Public awareness needed to fight human trafficking

Human trafficking is not something we think of as being a major problem in Myanmar, but the truth is that a majority of women who illegally migrate to neighbouring countries for jobs fall prey to the trafficking form of forced marriage and forced labour.
Adults and youths are being forced into prostitution and unpaid labor in our own backyard at an alarming rate.
The Sixth Anti-Trafficking In Persons Day of Myanmar we observed on Thursday has alerted us to increase awareness and encourage more efforts to fight the trafficking in persons, one of the worst scourges of humanity.
The trafficking of people for the purpose of enriching the traffickers is the fastest-growing criminal industry in the world. The victims are recruited from our most vulnerable community.
As Myanmar is a source country and overwhelmed by grievances arising from trafficking persons, we must work hard to educate the public, to find and punish human traffickers and protect their victims.
This year’s motto of Anti-Trafficking In Persons “The entire public needs to participate, Trafficking in persons to eliminate…” has underlined the important role of the people in fighting the crime.
We do believe that only with collective strength resulting from the participation of the entire public will trafficking in persons be combated.
According to the global report released on 19 July, 2018, it is found that Myanmar ranks the eighteenth in position among 167 countries; 575,000 people, which is approximately equivalent to 10% of the country’s population are living under modern slavery.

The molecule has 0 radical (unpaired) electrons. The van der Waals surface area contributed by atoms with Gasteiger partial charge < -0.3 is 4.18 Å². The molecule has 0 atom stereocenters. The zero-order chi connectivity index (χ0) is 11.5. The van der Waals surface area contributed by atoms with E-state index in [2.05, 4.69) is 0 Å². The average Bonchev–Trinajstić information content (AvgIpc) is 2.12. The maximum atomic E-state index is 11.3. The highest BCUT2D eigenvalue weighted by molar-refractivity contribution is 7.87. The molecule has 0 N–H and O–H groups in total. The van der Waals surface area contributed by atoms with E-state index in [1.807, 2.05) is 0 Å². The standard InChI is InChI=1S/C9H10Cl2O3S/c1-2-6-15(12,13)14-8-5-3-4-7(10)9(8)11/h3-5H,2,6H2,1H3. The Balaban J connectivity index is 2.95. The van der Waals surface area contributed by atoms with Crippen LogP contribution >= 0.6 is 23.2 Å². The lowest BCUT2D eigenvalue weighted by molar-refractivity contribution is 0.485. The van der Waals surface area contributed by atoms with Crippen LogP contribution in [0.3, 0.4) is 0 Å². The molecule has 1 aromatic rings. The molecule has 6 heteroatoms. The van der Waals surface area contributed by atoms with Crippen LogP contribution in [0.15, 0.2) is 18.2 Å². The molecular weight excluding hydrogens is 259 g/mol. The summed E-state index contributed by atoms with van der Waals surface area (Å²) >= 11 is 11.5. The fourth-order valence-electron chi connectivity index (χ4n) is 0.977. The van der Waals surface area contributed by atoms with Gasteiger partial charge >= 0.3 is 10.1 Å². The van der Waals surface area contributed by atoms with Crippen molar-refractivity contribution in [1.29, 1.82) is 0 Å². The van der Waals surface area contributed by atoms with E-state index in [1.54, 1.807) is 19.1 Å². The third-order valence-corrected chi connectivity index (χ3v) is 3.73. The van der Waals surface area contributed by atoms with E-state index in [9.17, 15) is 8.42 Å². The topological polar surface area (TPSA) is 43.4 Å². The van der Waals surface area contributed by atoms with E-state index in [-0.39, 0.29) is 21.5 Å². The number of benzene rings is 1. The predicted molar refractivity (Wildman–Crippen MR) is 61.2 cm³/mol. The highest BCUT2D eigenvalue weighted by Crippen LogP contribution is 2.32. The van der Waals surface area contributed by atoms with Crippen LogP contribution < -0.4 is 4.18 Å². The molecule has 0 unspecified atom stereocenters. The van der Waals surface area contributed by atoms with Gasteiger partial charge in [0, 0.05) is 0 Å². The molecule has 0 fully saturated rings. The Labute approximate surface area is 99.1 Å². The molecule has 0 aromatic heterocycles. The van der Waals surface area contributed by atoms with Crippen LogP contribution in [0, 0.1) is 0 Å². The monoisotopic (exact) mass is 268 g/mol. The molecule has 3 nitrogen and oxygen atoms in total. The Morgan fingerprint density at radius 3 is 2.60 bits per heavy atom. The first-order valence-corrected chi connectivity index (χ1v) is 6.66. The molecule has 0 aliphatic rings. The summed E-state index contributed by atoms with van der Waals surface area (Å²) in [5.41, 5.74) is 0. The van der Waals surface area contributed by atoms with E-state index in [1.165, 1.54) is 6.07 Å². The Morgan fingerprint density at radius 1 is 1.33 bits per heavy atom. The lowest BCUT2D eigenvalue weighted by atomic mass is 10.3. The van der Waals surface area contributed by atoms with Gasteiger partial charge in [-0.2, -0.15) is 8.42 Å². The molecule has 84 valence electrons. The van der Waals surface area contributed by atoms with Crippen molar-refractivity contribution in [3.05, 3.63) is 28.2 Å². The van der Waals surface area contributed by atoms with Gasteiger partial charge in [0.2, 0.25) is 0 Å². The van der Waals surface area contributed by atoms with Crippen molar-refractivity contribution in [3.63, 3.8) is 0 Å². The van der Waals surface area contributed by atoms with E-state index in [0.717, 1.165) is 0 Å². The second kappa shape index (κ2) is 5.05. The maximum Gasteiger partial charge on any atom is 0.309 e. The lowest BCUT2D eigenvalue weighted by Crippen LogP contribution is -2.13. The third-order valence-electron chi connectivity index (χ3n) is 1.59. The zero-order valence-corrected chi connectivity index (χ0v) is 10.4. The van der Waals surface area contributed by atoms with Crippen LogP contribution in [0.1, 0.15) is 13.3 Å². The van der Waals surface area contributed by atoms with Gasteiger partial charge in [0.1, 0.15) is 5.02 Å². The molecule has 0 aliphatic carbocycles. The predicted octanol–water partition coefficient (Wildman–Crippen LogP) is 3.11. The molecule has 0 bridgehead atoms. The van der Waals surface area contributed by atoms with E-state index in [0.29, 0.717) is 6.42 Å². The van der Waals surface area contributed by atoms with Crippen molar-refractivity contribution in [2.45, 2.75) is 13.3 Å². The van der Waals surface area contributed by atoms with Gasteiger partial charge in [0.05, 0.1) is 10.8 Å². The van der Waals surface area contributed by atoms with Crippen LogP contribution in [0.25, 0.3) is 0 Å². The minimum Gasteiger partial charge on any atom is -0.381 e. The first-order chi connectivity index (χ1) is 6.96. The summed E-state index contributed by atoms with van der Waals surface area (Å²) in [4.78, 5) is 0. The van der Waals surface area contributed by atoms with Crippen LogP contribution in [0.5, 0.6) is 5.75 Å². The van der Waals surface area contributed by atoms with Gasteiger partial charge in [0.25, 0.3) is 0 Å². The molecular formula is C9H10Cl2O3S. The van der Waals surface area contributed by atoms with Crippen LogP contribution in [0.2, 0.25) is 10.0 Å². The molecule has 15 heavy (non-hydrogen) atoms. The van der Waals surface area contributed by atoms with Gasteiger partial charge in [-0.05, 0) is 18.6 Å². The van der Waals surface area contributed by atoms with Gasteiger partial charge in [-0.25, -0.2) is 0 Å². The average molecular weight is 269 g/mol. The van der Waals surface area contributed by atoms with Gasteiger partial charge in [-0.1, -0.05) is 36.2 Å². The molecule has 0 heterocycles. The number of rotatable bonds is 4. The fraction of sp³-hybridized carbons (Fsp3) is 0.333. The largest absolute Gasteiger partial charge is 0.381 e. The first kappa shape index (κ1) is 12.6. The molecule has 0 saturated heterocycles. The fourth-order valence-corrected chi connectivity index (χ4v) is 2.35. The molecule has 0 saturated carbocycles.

The types of modern slavery identified by the report include, apart from normal slavery, human smuggling, forced labour, slaves purchased with money, forced marriage and having the under-aged do work and selling them.
According to the 2017 data, it is found that in 73.34% of the cases people were trafficked into China, in 4.37%, they were trafficked into Thailand and in 0.29%, they were trafficked into Malaysia, 21.28% of the cases took place in the domicile.
The trafficking of men, women and children for the purpose of exploitation is a horrendous crime that has no place in our society.
In response to this growing epidemic, necessary activities are being conducted to revise and approve the 2005 Anti-Trafficking In Persons Law, in the horizon of the third five-year (2017-2021) plan
The book on cooperation guidelines between Station Police and Anti-Trafficking In Person Task Force Police and the book on victim-centred approach and victims of trafficking identification process were distributed to police officers across the country this year.
No single piece of legislation will end human trafficking, but every bill brings greater attention to this problem hiding in plain sight and further empowers victims to regain control of their lives.
Together with the efforts of the public, community leaders and organizations nationwide, we can curb the horrific damage caused by human trafficking and child exploitation.

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